We are in the midst of a board game boom, and FiveThirtyEight has figured out why: Kickstarter. You should read the whole story, but here’s the crux of Oliver Roeder’s analysis:
“Since , pledges to board and card game projects on the site have totaled $196 million, according to the company. Ninety-three percent of that money went to successful projects — those that reached their fundraising goal. For comparison, pledges to video game projects, including hardware and mobile games, have totaled $179 million. Of that, 85 percent went to ultimately successful projects. On Kickstarter, analog is beating digital.”
(Disclosure: Kill Screen has previously collaborated with Kickstarter on editorial projects. This article was produced independently of those projects and its author had no involvement in the aforementioned collaborations.)
There are a number of metrics for crowdfunding success that you can use—money pledged, targets met, promises kept—and board games appear to be doing well on all of those fronts. In a sense, success breeds more success. “With Kickstarter, there’s a definitive launch point when you start the project. You know what the beginning of that process looks like,” Monikers developer Alex Hague explained when I interviewed him in February. Much of this phenomenon is often attributed to Cards Against Humanity, which set a precedent for successfully crowdfunded tabletop games. But there’s more to this story than developers simply emulating a successful project. As Hague put it: “There’s a lot of people, there’s sort of a cottage industry of folks who can offer best practices and stuff like that: how to start a Kickstarter, what to do one week before, what to do two weeks before.”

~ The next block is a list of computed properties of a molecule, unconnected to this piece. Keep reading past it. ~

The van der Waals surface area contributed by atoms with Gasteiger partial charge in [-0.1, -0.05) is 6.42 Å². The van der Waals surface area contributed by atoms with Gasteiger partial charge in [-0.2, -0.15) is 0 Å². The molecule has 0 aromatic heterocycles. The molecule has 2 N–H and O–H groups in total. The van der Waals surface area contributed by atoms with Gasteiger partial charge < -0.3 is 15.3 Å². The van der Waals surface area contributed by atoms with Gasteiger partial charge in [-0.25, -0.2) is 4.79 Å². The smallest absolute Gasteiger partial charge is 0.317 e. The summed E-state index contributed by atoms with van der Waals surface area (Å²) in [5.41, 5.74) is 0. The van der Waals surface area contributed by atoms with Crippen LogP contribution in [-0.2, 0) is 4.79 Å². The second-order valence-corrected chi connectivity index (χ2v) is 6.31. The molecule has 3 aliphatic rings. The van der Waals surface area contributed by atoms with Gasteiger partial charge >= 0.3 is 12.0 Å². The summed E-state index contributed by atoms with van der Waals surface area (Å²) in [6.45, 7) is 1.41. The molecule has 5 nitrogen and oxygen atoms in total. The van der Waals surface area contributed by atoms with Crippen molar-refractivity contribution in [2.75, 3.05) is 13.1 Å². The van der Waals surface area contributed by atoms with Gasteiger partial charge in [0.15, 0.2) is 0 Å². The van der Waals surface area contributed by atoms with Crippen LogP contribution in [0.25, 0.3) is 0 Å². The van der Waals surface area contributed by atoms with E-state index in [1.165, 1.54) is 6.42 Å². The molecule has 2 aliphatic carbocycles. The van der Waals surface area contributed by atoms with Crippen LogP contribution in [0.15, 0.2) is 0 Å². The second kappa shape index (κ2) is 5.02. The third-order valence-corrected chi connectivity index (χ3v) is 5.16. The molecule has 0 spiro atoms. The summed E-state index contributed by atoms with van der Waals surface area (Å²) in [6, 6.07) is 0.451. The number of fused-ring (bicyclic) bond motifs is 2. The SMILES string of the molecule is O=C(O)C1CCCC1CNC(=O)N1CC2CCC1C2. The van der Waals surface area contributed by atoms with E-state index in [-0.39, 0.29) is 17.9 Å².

Interest in developing and playing tabletop games is not new, but new funding mechanisms have made it possible to consolidate diffuse groups and achieve gains in the process. Roeder notes that Kickstarter allows developers to reach larger audiences and figure out what they will actually buy before they’ve already spent time and money on building the finished project.
Figuring out what happens after a project is approved is the relative weakness of this approach to game development. This, it should be noted, is a more general challenge for crowdfunding. In his New York Times Magazine feature “ZPM Espresso and the Rage of the Jilted Crowdfunder,” Gideon Lewis-Kraus noted, “Kickstarter and its crowdfunding competitors have invented a new sort of economic relationship, and a corresponding frontier of Internet acrimony.” This problem affects all areas of economic activity, but tabletop games appear to be doing better than most. Perhaps the formation of supportive digital communities has helped to avoid some of the acrimony Lewis-Kraus witnessed between ZPM and its backers. Playing tabletop games has always required one to work and interact with others, and these skills may be coming in handy.
Kickstarter success is, however, only a limited form of success. Kickstarter has managed to consolidate tabletop gaming communities and make it easier to bring new games into the world. The next challenge is getting games other than Cards Against Humanity to grow outset of Kickstarter’s relatively comfortable climate. As Hague told me in February:
“The interesting thing is the situation we’re in now, which is that we had a really successful kickstarter and have fulfilled all of those orders, and there’s very little guidance for that post-backer-fulfillment period: once you’ve sent everything out to the backers, what it looks like to launch the game to the actual public, there’s not the Steam Greenlight or indie dev projects that Microsoft or sonny have. As an independent developer of tabletop games, what that moment of launch looks like is really hard to find information about online.”